Distillation successful because fluids are handled easily and energy can be used efficiently

Cutaway section of tray column shows highly-developed column internals that help make distillation successful.

Cutaway section of a tray column

a) Downcomer;
b) Tray support;
c) Sieve trays;
d) Manway;
e) Outlet weir;
f) Inlet weir;
g) Side wall of downcomer;
h) Liquid seal [1]

Distillation successful because fluids are handled easily

…only fluid phases, which can be handled very easily, are involved.

A further advantage is a high density difference between the coexisting phases. High density differences enable high velocities in the equipment and make the separation of the phases easier.

Distillation successful because energy can be used efficiently

Disadvantages of distillation and rectification are a risk of thermal degradation of substances and, even more importantly, a high energy demand.

This high energy demand, however, can be drastically reduced by special measures, e.g., by material and thermal coupling of the equipment, by implementing heat pumps or by complete heat integration of the process.[2] …this energy frequently can be in the form of exhaust steam from turbine drives or other waste heat that has a relatively low value. In fact, reboilers may provide a utility service by using heat that otherwise might be wasted.[3] …the theoretical work can be closely approached by actual work after known inefficiencies are identified and… the dominant driving force losses are in pressure drop and temperature difference.[4]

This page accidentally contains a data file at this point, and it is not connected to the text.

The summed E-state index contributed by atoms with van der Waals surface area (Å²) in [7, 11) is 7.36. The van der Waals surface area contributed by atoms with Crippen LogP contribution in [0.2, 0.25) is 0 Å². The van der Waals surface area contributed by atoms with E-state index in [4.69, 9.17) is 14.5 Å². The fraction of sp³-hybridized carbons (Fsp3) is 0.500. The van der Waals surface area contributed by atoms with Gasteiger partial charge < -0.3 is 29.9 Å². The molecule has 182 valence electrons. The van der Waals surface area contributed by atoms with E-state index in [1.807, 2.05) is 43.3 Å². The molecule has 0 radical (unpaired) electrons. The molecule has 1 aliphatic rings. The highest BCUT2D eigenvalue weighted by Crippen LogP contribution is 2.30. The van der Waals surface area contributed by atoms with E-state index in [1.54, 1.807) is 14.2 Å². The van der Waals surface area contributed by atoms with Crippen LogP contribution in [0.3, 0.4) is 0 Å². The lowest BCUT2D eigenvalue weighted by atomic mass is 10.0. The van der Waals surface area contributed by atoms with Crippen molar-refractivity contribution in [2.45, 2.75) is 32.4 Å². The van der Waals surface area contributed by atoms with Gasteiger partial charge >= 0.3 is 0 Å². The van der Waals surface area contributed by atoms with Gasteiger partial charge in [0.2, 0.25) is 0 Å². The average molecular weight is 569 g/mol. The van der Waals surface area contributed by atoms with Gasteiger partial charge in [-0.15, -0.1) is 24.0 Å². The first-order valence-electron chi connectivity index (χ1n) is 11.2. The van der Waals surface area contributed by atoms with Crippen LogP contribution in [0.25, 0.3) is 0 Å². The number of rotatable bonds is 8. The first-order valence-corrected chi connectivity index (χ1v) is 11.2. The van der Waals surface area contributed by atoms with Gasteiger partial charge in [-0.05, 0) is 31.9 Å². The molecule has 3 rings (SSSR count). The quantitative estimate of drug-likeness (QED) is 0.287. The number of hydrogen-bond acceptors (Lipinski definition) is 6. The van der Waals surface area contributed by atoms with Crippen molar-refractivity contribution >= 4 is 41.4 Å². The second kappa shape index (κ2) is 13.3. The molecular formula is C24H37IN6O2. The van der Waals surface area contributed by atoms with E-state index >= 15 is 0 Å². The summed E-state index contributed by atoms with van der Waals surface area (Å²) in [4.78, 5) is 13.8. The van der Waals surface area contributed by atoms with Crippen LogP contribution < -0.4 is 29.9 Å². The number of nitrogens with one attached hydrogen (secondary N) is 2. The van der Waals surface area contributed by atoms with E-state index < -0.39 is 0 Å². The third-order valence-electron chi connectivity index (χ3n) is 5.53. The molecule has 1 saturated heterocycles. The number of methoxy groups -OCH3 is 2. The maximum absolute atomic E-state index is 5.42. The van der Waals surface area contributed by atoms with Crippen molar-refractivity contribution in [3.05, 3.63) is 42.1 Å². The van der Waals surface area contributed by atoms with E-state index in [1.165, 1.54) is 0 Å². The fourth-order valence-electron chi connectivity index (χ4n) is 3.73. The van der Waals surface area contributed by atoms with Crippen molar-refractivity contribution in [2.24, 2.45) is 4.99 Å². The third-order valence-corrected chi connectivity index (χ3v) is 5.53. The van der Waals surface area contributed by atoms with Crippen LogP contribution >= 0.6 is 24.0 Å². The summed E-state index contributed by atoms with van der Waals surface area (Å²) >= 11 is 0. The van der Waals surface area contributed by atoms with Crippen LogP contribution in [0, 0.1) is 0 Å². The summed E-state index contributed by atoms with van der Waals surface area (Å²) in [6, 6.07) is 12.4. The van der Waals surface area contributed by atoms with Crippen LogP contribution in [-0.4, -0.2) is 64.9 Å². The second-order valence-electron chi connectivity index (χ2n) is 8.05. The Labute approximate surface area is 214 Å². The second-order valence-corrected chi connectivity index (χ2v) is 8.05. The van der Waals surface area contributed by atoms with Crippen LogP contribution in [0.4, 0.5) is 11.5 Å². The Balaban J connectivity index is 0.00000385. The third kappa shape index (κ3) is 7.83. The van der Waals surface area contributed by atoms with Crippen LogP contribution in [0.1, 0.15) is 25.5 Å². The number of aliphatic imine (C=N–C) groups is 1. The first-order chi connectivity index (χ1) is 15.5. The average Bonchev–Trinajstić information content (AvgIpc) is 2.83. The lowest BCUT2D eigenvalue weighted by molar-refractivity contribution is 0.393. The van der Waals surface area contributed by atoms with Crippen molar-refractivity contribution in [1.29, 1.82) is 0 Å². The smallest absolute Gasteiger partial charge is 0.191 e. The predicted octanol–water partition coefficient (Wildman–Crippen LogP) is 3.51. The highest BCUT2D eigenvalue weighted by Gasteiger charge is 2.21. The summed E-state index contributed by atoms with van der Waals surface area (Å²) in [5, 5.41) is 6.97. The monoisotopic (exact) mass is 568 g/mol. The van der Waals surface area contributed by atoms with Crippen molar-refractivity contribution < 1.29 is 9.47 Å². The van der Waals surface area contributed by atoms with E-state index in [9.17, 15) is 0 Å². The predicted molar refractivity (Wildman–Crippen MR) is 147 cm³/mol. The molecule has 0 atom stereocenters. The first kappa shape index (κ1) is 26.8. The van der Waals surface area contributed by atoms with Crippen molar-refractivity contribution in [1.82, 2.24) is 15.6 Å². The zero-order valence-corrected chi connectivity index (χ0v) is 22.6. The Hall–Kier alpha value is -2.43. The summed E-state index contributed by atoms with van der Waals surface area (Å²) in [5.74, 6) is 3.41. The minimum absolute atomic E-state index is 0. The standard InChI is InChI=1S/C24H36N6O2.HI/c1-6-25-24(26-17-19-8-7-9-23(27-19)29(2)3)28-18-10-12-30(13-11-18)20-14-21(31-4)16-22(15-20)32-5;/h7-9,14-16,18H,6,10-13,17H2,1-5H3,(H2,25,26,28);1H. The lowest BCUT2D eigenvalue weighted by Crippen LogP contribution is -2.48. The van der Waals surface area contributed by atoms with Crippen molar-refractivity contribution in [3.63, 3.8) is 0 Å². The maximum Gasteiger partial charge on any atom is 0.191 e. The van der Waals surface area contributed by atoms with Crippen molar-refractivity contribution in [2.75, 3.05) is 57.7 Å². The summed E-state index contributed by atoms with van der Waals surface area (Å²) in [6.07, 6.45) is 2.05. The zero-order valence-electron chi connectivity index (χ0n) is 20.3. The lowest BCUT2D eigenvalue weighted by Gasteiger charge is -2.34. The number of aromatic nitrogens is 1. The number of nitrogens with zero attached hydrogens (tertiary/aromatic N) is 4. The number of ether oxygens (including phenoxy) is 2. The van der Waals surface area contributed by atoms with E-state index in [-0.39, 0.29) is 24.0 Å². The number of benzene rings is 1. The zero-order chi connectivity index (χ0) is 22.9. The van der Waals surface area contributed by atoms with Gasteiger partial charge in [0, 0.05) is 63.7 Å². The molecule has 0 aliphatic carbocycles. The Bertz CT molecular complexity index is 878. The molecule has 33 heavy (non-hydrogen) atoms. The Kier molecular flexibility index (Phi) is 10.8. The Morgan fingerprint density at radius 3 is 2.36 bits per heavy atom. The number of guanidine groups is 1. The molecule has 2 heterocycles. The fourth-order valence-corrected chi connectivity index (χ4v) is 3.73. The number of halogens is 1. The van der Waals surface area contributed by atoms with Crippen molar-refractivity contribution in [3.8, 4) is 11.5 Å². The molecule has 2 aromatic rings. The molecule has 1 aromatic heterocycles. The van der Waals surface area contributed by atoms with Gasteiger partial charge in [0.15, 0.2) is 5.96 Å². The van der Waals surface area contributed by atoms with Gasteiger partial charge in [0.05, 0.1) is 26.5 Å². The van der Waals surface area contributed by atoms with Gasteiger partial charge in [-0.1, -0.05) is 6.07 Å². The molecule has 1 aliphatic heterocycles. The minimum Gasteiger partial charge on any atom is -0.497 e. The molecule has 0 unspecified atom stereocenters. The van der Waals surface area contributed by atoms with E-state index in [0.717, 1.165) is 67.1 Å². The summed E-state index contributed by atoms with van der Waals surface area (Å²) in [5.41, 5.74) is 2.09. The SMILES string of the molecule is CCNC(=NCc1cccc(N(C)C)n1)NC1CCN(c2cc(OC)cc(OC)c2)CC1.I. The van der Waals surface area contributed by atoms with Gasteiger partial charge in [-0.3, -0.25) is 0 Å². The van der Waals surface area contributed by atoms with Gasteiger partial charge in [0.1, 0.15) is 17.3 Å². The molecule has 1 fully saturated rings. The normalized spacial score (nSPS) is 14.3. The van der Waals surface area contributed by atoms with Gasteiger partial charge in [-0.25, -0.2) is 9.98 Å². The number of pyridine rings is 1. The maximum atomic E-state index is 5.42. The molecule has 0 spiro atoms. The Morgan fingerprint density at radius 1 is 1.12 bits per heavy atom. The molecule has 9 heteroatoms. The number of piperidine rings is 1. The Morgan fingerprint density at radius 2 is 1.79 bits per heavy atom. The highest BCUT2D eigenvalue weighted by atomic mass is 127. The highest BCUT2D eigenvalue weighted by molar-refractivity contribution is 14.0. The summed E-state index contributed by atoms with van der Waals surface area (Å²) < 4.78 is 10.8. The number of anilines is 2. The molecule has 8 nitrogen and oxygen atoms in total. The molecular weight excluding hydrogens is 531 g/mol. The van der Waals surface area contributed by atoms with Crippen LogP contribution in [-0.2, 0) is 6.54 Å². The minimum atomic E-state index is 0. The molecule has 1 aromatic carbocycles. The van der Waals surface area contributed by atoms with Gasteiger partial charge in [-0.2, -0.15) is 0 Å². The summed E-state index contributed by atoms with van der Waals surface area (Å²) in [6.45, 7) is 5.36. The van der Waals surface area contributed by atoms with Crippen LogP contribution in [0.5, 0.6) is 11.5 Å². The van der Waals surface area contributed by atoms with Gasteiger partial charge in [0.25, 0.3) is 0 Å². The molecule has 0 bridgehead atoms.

Process data and column internals are highly developed

Rectification [distillation] is a highly developed technology with respect to thermodynamic fundamentals (e.g., vapor–liquid equilibrium, thermodynamics) as well as design and construction of the equipment. Rectification columns can be safely constructed and operated up to diameters of 10 m and heights of 100 m.

Column internals (e.g., trays, packings) are very effective in enhancing the interfacial mass transfer

All these advantages often make rectification the separation technology of choice. Whenever a fluid mixture can be fractionated [separated into components] by rectification then rectification is in most cases the winner of a comparison of several separation techniques…[2]

  1. Stichlmair, Johann. “Distillation and rectification.” Ullmann’s Encyclopedia of Industrial Chemistry, Wiley-VCH, 2005, p. 74.
  2. Mersmann, Alfons, Matthias Kind, and Johann Stichlmair. Thermal separation technology: principles, methods, process design. Springer Science & Business Media, 2011, p. 231.
  3. Kunesh, J. G., et al. “Distillation-Still Towering over Other Options.” Chemical Engineering Progress 91.10 (1995): 43-54.
  4. Steinmeyer, Dan. “Process Energy Conservation.” Kirk-Othmer Encyclopedia of Chemical Technology. 5th ed., Wiley-Interscience, 2004-2007, p. 6.

Distillation is the benchmark separation for reliability and efficiency

Distillation process flow diagram for a binary mixture of benzene and toluene

Distillation of a binary mixture of benzene and toluene [1]

Distillation is the dominant separation worldwide

…the unit operation rectification [distillation]… is the only technology which is capable to separate fluid mixtures into all pure substances.[2]